Hope Star from Hope, Arkansas on January 23, 1954 · Page 2
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Hope Star from Hope, Arkansas · Page 2

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Saturday, January 23, 1954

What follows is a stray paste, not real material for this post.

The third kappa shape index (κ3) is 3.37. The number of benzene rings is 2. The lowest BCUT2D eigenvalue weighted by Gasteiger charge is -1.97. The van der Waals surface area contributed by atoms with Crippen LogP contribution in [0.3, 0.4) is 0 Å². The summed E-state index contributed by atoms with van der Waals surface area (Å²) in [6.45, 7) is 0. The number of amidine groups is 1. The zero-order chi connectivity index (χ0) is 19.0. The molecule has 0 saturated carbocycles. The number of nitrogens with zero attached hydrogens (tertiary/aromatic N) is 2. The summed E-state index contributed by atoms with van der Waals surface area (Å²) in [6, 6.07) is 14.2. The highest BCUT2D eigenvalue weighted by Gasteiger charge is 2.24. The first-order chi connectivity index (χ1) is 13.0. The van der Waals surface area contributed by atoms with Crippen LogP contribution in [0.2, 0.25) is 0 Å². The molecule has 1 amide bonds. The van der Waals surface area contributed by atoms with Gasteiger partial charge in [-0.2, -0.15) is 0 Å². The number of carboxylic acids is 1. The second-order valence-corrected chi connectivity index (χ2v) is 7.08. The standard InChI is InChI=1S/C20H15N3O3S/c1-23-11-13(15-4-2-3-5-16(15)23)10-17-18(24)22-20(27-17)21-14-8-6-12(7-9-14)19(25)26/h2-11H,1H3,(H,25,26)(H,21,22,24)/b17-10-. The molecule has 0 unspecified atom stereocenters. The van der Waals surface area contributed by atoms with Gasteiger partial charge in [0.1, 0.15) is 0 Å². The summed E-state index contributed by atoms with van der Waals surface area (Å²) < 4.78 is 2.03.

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1 t-V -•r HOPE STAR, HOPE, ARKANSAS^ Vi January MutM « A» M. and * P, M. _, . meet Sat- i>af J? 23, at the home of IfrHon. Merftbers E«fea,t$d;»irig theft- "i i??Mr*. r .- ,i-.,..j. -l,. jbyle . " S. Griifa*. .Thompson ahd l^KtaJl as co-hostesSes. Pa'Uers&n will introduce e 1 , tiriti session of "The t> Jeremiah" assisted by 3g Wayne Russell, Howard o,-,.»JBnTes Cross and C. V. u, -. JK The devdtlonal poem, &thet'<Yeai' Is Dawning," will >M*-s, Jdhn Wilson, Jr. g sre Urged to attend. tn „ ^ A —JL- . Suiidiiy School Glass , -Memorial Baptist Monday night at 'fhftir regular monthly meet- 1 4 Jiorrie oMWrs. Alvin Rob- ;h 'Mfrt. Daltort 'Draggs as as'. .Each member 'is asked for the -ale. Sunday-school Class fBnfitist Church yill in the-homo df Wilson on Mon- tj't?'January »28," at 7 o'clock $Jn&y -Jgnuary 26 ' fipfcltfan Club will have %»> Tuesday, ^ight at fei^6me of M.1%'/ Henry %j{$r -Mrs.' Ulm McKenzie ^ Jones -as associate P. E. 0. will 26 at 3 ft. e home 'of JWrs; iMenry Hay" .-flL , ,,r l.tions.Tiave been issued by esse fifowft, Mrs. Arval May and Mrs. M. .".-.'*• t H -i A T.-'.K F.- •-*• .-•-. ||t|ffpi.r.; wi^ r^-i™** /- ( , jf% »jt %.„ ji v t ( y.fe' j ?V l v''k^ j --" -'' - * inr "^f'^^SA'^K^S"^'' ...... >WUIMK ^UMJumHymoucHw . ,> '<\ >. l > ,10,jflf. of S. Bates to a bridal shower honoring Miss Greta Castow, bride-elect of Charles Gough, on Tuesday, January 2d, from 1 until B p. m., at the hofne Of Mrs. Bates, 151(1 South Notice The Mothers' WtarcSi On Polio meeting will not meet Friday Jan- ttary 22, at Garland School due lo weather condition. The meeting will be held at Garland Scaiiol Monday January 25. at 3:4S p. m. , Amanda Tinkle , Circle Meets In BUrns Home The Amanda Tinkle Circle of the First Baptist Church, Mrs. Gus Haynes, chairman, met iv the home Of Mrs. Hettaert Burns an Monday, January 2(3, Co-hostess was Mrs. W. B. Manon. i Mrs. Arch Mocire brought the mission study, ' The hostess served <i dessert plate with coffee to 8 members. Girl Pages in Congress? By B. L, LIVINGSTONE •WASHINGTON UP! '— The idea that some girls mi^ht be appointed pages for Congress produced this kind of reaction today: JTftom members: "Well . , ." From the present pages— all boys': "WoWi" Mdruaret S. Alden, & Ifi- year-old high school sopho- ' marc of' Rochester N. Y. 1 put 'lawmakers oh tho spot by asking for a p'ar-o job, "although •I ;thow no g'rl has ever ( bcon appointed to suon positior>." Pdges are the youngsters who scurry about on tho floor of the House and Senate running erands. There are about 50 'if them in the House. •At the page desk, Barrio Williams of Buffalo hazarded the ('pinion that "it suie would raise the morale of the ,agu school" to have a girl aroond. M5';s AJden -applied for a job in-''i letter to her congressman, Rep. % Keating (R-NY-, She said ,she had attended the ' 1952 Republican convention, in Chibagc, and that "politic." and gbvcMftient, have TJcen, a ma- ' 1 jof interest'for seve'tral years." Keating said ,h'e didn't'know 'Why girls 'wouldn't malce just 'ti's good -pages as boys — may- 5 be' evei} ;bbtter. •, ' > '> He'jjrofposed making half tho "pa'fjSS i£o*i s ps ( boys and half girls,\ •> • anfrput.the'fnst'ter "up to Rep. • Leo,Allen of Illinois, chairman ,, of the House patronage cotn.- imitty \vhich dispense? page jops, / Unhappy 'Because Boyle Continued from Page One " ices. It can also be used as a g'ym for boing matches or calisthenics. No, there isn't space to piny ba.«.ke,ball, but''it is big enough for table tennis. "Our uiiri was to have a well- rounded pattern of comfort ^- so that a sailor colild leave a duty post, taUe a few steps and entei as . nortiQlil r .<i on atmosphere as possible. Cutting down the hardship." reduces the tensions of. un- derpas life in crowded quarters "Paying attention to human heeds pnys off in higher morale, and we have only scratched the surface so far in making fighting machinery more adaptable to. the men who fight with ft" Naturally, the Nautilus Will carry an ice cream freezer, As any infantryman knows, the modern Navy rprely: ateamt; into battle without a full supply of ice cream But the doughboy vould like to do it, loo, if he eouiri just figure out a \vsy lo carry it. Would ize JSy BOB THOMAS HOLI WOOD Wi— Charlie Chaplin would scarcely recognize his old studio. The old Hollywood landmark is getting a face lifting. The Ihst time I visited the Chaplin Studios was wh«n ,-th'e comic was shooting "Limelight." The place was quiet, old and musty, a throWoaok to the casual days of the silcnts. I wont back again this >veek to find n transformation taking' place Workmen wore nohily coverting the dpab offices into modern rooms with thf latest styles in equipment Oven- the noise of, the hammers Genrral Manager ' David Garbei told me that Chaplin had sold the lot to a-'Nb'w York real estate firm. Webb,and Knapp. for $050,000. The commny had give'i a 30-year lease to Klinp Sti'dios, fi Chicago com- jmcrcial art concern branching ou into TV. Stanley Krrmer, again an independent producer,' will also have offices there. Gavbor introduced me to Ecldie Mann,, a- Chaplin employe for seven years Mann showed me around the lot, much of .which is still a wonderland of Chaplin lore. First stop was fhe leading lady's dressing room. It was first created for, iSrlna Purviance, then made over for P a u I c 11 e Goddard. 'Amoutf ,the .later v occupants were Martha Rayo and Claire Bloom It' war,' a roomy place, but the fadert "maroon dv&pes and wickei furniture 'made, it lool: like a sec- ond-clitss hotel room. . On the yidewaik outside were the duck-walk, footprints ,of the By,<3LENN . ANN HARBOR, MJch.</P) — Ever see a rqt sneeze A university of Michigan scientist did, and it mac'.o his .most unhappy. Dr.- David F. • Bohr, associate professor of physiology, was about to move some white mtf! obtained from the Rockefeller .Medical Re- searci Institute into the • new Krcsge Medical Research Biiuldinf near University Hospital. Then calamity struct!:. He diF covered that one of the rats hfd developed a cold anc passed it on to the others. All, he raid, wore couching and sneezing. To Dr. Bohr that was no funny He had been patiently striving to develop a strain oi discaseJree rats for experimental purposes. Now he's starting all over again an a new strain. LAST TIMES TODAY STER1.1NG flAYDEN EYE MIM.BR "KANSAS PACIFIC" \n. Color! DON AMECHE CATHERINE McLEOD // Racetrack" *SUN.- .-TUES.* FOR A HALF MILLION DOLLAR HAUL! BK^i&^&iii.Ms. '- <-.?' Starts Sunday at the Saenger .rafi*?^ < '*>/' ^ > MB si>s a dnmanc goodbye to BARBARA STANWYCK in this scene ftotn 10th Century-Fox's "TITANIC Starts Sunday at the Rialto 'Willard PARKER and BatbarrPAYTON escape a dynamiting in "THE GREAT JESSE JAMES RAID," a Lippcrt tclease, in Ansco Color. BABY, IT'S GOLD OUTSIDE—A little ahead of the season, this department store in Ft. Worth, Tex., decorated one of its windows with a cool-looking mannequin. Also looking cop), and not liking it, is Earl J. Roberts, one of the many Texans suffering from the .unusual, below-freezing temperatures.. famous Chaplin programs. They led to .the sound stage, where a block of cement recorded Chaplins signature ana the rlr<te the studio opened, Jan. 21, 1918. The legend says that, it was here. Sid Grau- man'.ffot'the idoa of having stars' prints in the cement before his Chinese Theater. The prop room would stir memories of any movie fan. I found the baby carriage Jackie Coogan was wheeled fn for ''The Kid," snowshoes from "Tho Gold Rush," a shell from-'"Shoulder Arms," tho defendants' stand thai was used in 'Monsieur Verdoux," the dou- ble-crjss insignia of "The Great Dictator;" '• "Between pictures — and he only made them ever five .years or so — Charlie would come to the stu- lio only twice a year." Mann explained* "He'd -b-3 hero once in tho summer and once before Christmas —to see that those on the payroll got their Christmas checks. He kapl many .old-timers on salary for years. This business (government's refusal of a reentry per- nit) harn't been as tough on him as it has on lu's employes." The only outdoor set is a street jecene, On one side is tho getto ised in "Thfi Great Dictator." The other is a French street from 'Monsieur Verdou." Parked by he sidewalk wap the street cleaner's brush and wagon from "City .iglvU" Mann showed me Chaplin's dressing room, a wooden building with a drab interior. "Charlie was ike that — he didn't believe in anything fance," Mann remarked. The oloset conta.'ned the comic's rarnp costume, which is being sent o him'in Switzerland, along with he prints of his pictures and the furniture from his Beverly Hills hom'3. I was! jolted back to the present vhen I visited K'ing Studio head jee Btevjns in ms renovated oi> 'ice. IJ was a smart, modern affair unrelated to the antique na; ture of the rest of the studio. "We thought of perhaps having tours, through tho studio to see the ChapUn mementos," Blevins f?x- plained, Mbu^ we ' decided, that •g ir.tevfere with opv «p,e.rf ; Uo.p *J 1*1 "o »*r\r>oiKl.s 4\\ nt iira-- ! -TV\9>ir *V?f Finn Twins Again in Troyble LOS ANGELES', (M-- The embat- [tied .Irish twins, ; Geprg'e anrl Charles'Finn, are back in jail today after another flam'ppyant: brush \vith the federal giyerhment dur ing which they handcuffed the United States'attorney and.threw officialdom into 'an uproar. The "Flying Finns." former Air Force pilots have been having le gal trouble with the government for more than a year in connection with their clairm ot ownership of a$70,COO war surplus C46 transport plnne. The. unpredictable 38-yeas-old twins yesterday handcuffed U.S. Atty. Lnughlin E. Waters in an attempted "citizen"'arrest as he came out of.the'Baltimore Hotel whore he had addressed the Los Angeles Bar Association. They accused him of "conspiracy against the rights of citizens and deprixation of rights under cover of tho law." They said he had been giving them the "brushoff" and refused to discuss with them the government seizure of the plane they purchased a year ago from tno Bakersfield, Calif., school district which had used jt for a] mechanical training course, REASON FOR WORRY CHICAGO (UP) '.rrr. Landlady Leona Rohrer said tp<iay she had lost 20 pounds worrying about one of her tenant's pets, . The pet is a seven-foot rook python owned by Wonde "snake dan"er" Mis, Charles Kocourek, who calls the repljle "Rajah." A hearing ' on whether the Ko- coure/ 1 .', their jfaur children, dog and Rajah should bo HlcJted out was ccheduled fpr Feb. 3, have u Cha,plin Chaplin's <mly .ownership — a small toffee with the- v?ords ''Qwpjin. ,§t. „.. . r- has teen $tyte& v ;ps oaJy sip 33VS •fJfiT^f"" F|M *-•-•*••••'*•' ; *'- fcH •'- ^^T^t.tfsfi Perkins Favored for Asst, Health OB— Pi-eSident El- senhower today nominated Roswell B. Parkins, 27-year-oltl Ne* Y6rk attorney to be assistant secretary of health, educator! arid welfare. The post pays $15,000 a yea"r. Perkins, a Republican, is the ungest man to be appointed by Eisenhower to the government. Ho'vever, he is Sot the youngest chosen for a sub-Cabinet ''post in previous a d ministrations. The White House said Presiderit ;CleVe land npmed a 25-year-old, John B. Moo"j, as assistant secretary of State. Pr3Sk 1 ont Wilson appointed two 26 year olds — Edwin Laporte, assistant secretary of the Treasury, and Henry S. Brenkenridge, assistant- 'secretary '6f the Army. Perkrns, Who wiil be 28 Oh May 21, has been a special consultant to the Welfare Deprtment fdr the past four months. He is a former assistant counsel for the Senate Kefauver Crime Investigating Committee. He wss born ih boston and was graduated from Harvard Law School. He served as an ensign in the Navy 1945-46 and from 194953 wis associated with the New York law firm of Devevoise, Plimpton and McLean. GOP Member Blocks Issue ofSfatehood By "JAMES MARLPW WASHINGTON WV-^For a while it' seamed President Eisenhower might be able to steer Hawaii into statehood without too much trouble. Then a member of his own party,; Sen. Dworshak of Idaho rocked the boat. For more than 15 years congressional' committees have battec around the question of letting the territories of Hawaii and Alaska become states. The Senate has been the bottleneck. The House gave approval for Hawaii three times, in 1947, 1950 and 1953, and for Alaska once, in 1950. The Senate, never for either. Democrats and Republicans have talked about statehood for both tfer- ritorie? for years, but most of the time in such we asel-words in their •campaign platdforms as favoring statehood "eventually." In 1948 the Democrats got .bold and favored "immediate" state- hobo' for both. But former President Truman couldn't,get the Democratic-controlled Congress to carry through. In 'their ,1952 platform the Democrats repeated themselves.- ;. s -Tn' vtiat ,-year; : with Eisenhower heading the) ticket, the Republicans came ou t for "immediate* statehood .for Hawaii but. for Alaska, admission, presumably not so speedily, under an enabling act. Ironically enough, in the 1952 elections Alaska, Democratic for years, elected a Republican Legislature while in Hawaii, traditionally Republican, the Democrats made gpins. As roori as he got into the White Hou-33, Eisenhower asked his Republican-controlled Congress to let Hawaii into the Union. The House okayed -a statehood bill for Hawaii. But not the Senate. It was supposed to act this year. Two weeks ago Eisenhower again urged Hawaiian statehood, and again passed ovsr Alaska. If the Senate Interior and Insular Affairs Committe sent and Insular on Hawaii alone, it'might get quick action and might even pass the Sena*,e. If'then ah Alaska bill came up- later, or separately, Alaska would probably be pushed aside. But if the committee sent up one bill combining Hawaii and Alaska, neither might get .approval, since some senators want statehood for Alaska and some don't and there'cl be a general mixup and maybe stalemate. : ; This week the committee, on which the Republicans have a majority, took up the question. Before the voting this was fhe outlook: only one Republican. Sen. Malone of Nevada, and all the Dem ocrats— except Sen. Long-of Louisiana, who had committed himself to Hawaii—favored a combined Hawaii - Alaska bill; and all the other Republicans would go for a single bill on Hawaii. But the vote when it came— it was -8-7—was for a combined bill. Dworshak had voted with Malone and the Democrats. Why He said later: "To force a showdown. This state hood thing has been kicking arjur.d the year one." Unless the full Senate itself separates the two territories when it jets the bill, Hawaii's chances of statehood this 'year cion't look too *oo,d. Alaska this year, as last year, seems to have no chance at all.--;, .--.''•' ' So Eisenhower, who got his first victory this week \yiVn Senate approval of the St. Lawrence ea- yay, got his first real bump of 1854 on the statehood bill, Hedy, New Hubby Buy a House HOUSTON W— Actress Hedy La marr. and her new husband, oilman W. Howard Lee have finished house shopping. The couple has leased a twp-dtory ferjck mansion in Houston's excUi. /e River Oaks adciition tor '$600 „ month, un|urp^he4, They ejffieijt to move Sp feom a Shamrock Ifotej apartment about Feb. 1. PRESCOTT NEWS W, M. U. Hat Reyil secvlol Thie W. M. U. of the First Baptist dhiirch met oh Monuay afternoori at the annex for the monthly Royal Service program with 19 members present. Circle 4 with Mrs Roy Loomis in charge; presented the program Mrs. Lbottiis introduced the topic on "A Sinful,World A Stifi- cient Savior" and led in prayer. The devotional Wa'S given by Mrs. Sfrell Hines 'from the Scripture Acts 1-8. After the song "Give of Your Best to The Master" Was suh& disdtiss- ions on the program topic -were given by Mrs. Clifton Yartcey, Mrs, Thomas Buchanan, Mrs/ Roy Stainton, Mrs. A. R; tittderwooa, Mrs. Thell Hahhing ahd Mrs, Leroy Phil lips. Mrs. Iioomis-read'the'tjoem, "The Year Before Us." The meetlHg adjourned with prayer by Mrs. Stainton. Legion Auxiliary Has JanuaryMeetlng The American Legion Auxiliary Held their regular monthly meeting last Monday evening at the home of Mrs. Burke Sheiton. Meeting was ca.lled to order by the president,. Mrs. D. L.' Mosley who led the group : in the pledge of allegiance to the iiflag Mrs. J. T. McRae read' the preamble to the Constitution. '••-..' Local Legionnaires Dale Ledbet- tpr, dist. Child welfare chairman, and Sid Pachey Local Service of fidtir and a member, Of the National Rehabitiiation Council were guest of thp Unit. Mr. Pe&chy made a most interesting talk on •Rehabilitation of veterans and Child welfar« work, telling 'Of; the various agencies -at -work for -the welfare and beriefits:of 'the •veterans. He 'reported that during the p'ast year, seven Concept lor Defense By EDW|N B, WASHINGTON Wi — President Eisenhower's ynew concept" for defense, emphasizing air power ahd hew weapons whijie making a "four-oillion-dollar spending cut, go1 enthusiastic Repqblican sUpport in Congrsss today. Many Democrats withheld fire, saying -they wanted to study the •complete multlpillion-dollar budget, but Sen. Maybank (D-SC) in an interview asked "expansion of oiu- air power asi f^st as we can. 'He suggested 'unspent foreign aid funds be used to speed the Air 'Force program. • Anil .Sen. ' Douglas (D-ll) questioned plans to cut back ground forces of the Army and Marines. .Chaiu'mah Short (R-Mo) of ihe House Armed Service Committee said he does hot expect any sharp fight in the HoUSe, but disclosed the committee "has arranged for defense chiefs to expound the new policy to its members. , ,j, Short shid Secretary of Defense Wilson ahd Ad'on, Arthur M. Radford, chairr/iah ol the ^Joint Chiefs of Staff, \Vill' appear 'at a closed meeting Monday. One Democratic member of the committee 1 , Rep. Price of Illinois, said Hotise Democrats probably would support the bu'dget. "As lorig as {Hey/Kthe adminui- tratloii), have awakened, to the need 'of ,air power and atomic alms,'' 'h6 said in ah interview, "we can go aldttg with the risk in oiher fields, hoping they know more than they're A telling us." Tha Stnior Democratic member, Rep, vinSon of dcdt-gia, was one of thojie reserving cqjnment pending further st^dy. But S(iort said in an interview he-got the impression Wilson "feels he could pt}t > the budget even more, bijt he knows what he can get away With.!' "Everyone Xl knov^ \ve have got to have ecpnomjc strength," Shofit In"the budget'for the fiscal year whicn begiris l\>\y 1, the President stepped up spending plans for j4 Air-Fgrwe as Veil as for air of the Navy ant}' Marines. These increases were more thanr offset by plans for cutbacks in manpower and- spending of -<h.e Army and Wavy. As a result, recommended outlays were held to about ZIVz -billions compared with about 41 % -estimated for the current fiscal year, which ends June 30. State Hunt ing for New Coach JONESBQRO, Wl — Arkansas State. College has started its' hunt for a football coach to replace Forres (Frosy) England, who leaves Feb. • 3 'to become athletic direq- ;or and football coach at the University of Toledo. B. V. Keiser, (?haii'man of the school's Athletic Committee, saicj today the field is v/ide open and that his commiee is ready o accept written applications from in- erested parties. families in the county, had received aid through the child welfare program alone. Many other vetera^ have also been aided in different ways through the Rehabilitation program. Mrs. J. W. Teeter gave a talk on pending measures before the Legislature that would effects the rights of veterans, and brought out tho fact that The American Legion was always fighting for laws that would be for the betterment of the veterans and his family at the conclusion of her talk, she made a moti^i that the unit subscribe for the leg™- lativn Bulletin in order to keep bet. ter informed and alert. A short business session was preside over by Mrs. Mosley, It was voted to hold a bake sale in town on February 13th. Suggestion was made that the toWn be urged to be more conscious of the fourteen flag days ih the year and display their country's flag on thcse'days. A delightful dessert plate was served by the hostess, assisted by Mm Julia Gann and Mr. B. F.. HaynJe was welcomed as a new member, 'Prcscott Garden Club Meets In Klnhey Home Seventeen members of the Pi'es- cott Garden Club met on Tuesday afternoon in- the home of Mrs. L. D. Kinhey for the January, meeting \vith Mrs. George Cashman and -Mrs. N. N." Daniel co-hostess. A dainty arrangement of pfljlc baby mums graced the coffee tanie nandina berries and a potted calla lily brought by Mrs. C. A. Wynn added to the decorations. ' Mrs. Cashman, president, conducted the business at which time the roll call was answered by naming a perennial. ' Mrs. Cashman appointed Mrs. Burke Sheiton chairman of Gurflon. therapy ahd Mrs. Leroy Phillips Junior Garden Club chairman Mrs, W. • C. Reeves led an interestj|kg program on perennials from Seeo" 'and presented Mrs. J.. B. Hesterly Who spoke on "Period arrangements" Mrs. J. V. Fore read ap- pi'oriate poems on "Period Gardens." ' A delectable salad course served during the social hour; Rose Garden Club Has January Meeting 'Qn Tuesday afternoon the home of-Mrs. E. R. Ward was the sc^jte for the monthly meeting of the Rose Garden Club. Mrs. Virgil Daniel Jr. and Mrs. Frank Haltom Jr. were associate hosteses, Mrs. Ward presided in the absence of the prasident and vice- president :ivtrs.Saxon Regan presented an interesting program on '-Identify ing Roses, and Rose Cultures." Mrs. Carl palrymple won the prize in the rose color contest. f ^ A dainty course was served v> seventeen members. Mr. and Mrs. Ross Jenkins of El Dorado were the Tuesday guests of her father H, J Wilson who is ill at the Cora Donnell Hospital Hos pltal arid Mrs Wilson. Mr. and Mrs. Blain, Hays were Tuesday visitors in Texarkaha. Mrs. Ed Purtell of Hope is at the bedside of'her father, Arthur Neww. who is seriously ill at the Cora Donnell-Hospital. .Mr. and Mrs. Roy Loomis andi Mrs. Harold Lewis motored to Little Rock Tuesday for the day, Mrs. R E DeLaxighter had as'her Monday guests, Mrs. C. C. Chessler and Mrs. S. Glover of Texarkana . Mr. and Mrs. Sidney FormSy Were Tuesday visitors in Little Rock. (Friends of R. F. Yarbrough \yill be glad to .know his condition is reported satisfactory following major surgery at St. Michael's Hos pital, .Texarkana on Tuesday. Legal Notice COMMISSIONER'S SALE ft , NOTICE IS HEREBY GIVEN that by virtue of a' decree of the Chancery Court of Hempstead | County, Arkansas entered on tha j 7Jh day of January, 1954, in a cause pending therein, wherein Rena Clark was plaintiff and Mr. and Mrs, 'Ernest Clark et al were defendants, the undersigned as Com- iriissioher, appointed by the Court will ori the 30th day of January, 1954 offer for sale at public outcry to the 'highest -bidder at the Edp Door of'the Court House at Hope, Arkansas, the following lands, towit: The No.rth Half of.the North- easi Quarter of Section Twenty Two (2?) Township Eleven (11- South, Range Twenty Four (24- West, containing in all eighty acres, more or less. Said Sale will be on credit of three months, and the purchaser yrill .'be required to give bond with approved personal security for t!T purchase money, or purchaser may j elect to pay cash. WITNESS my hantf this 8 day of j January, 1954. Garrett Willis . Commissioner Jan 9, 16, 23 NOTICE To my mgny Friends gnd Customers. My Shpp is now Ipcated Qt m SOUTH WALNUT Lewis' new Oldsm©bile place, in f\ . *, f i , , ( 4i5 $HOP ' • "••-f I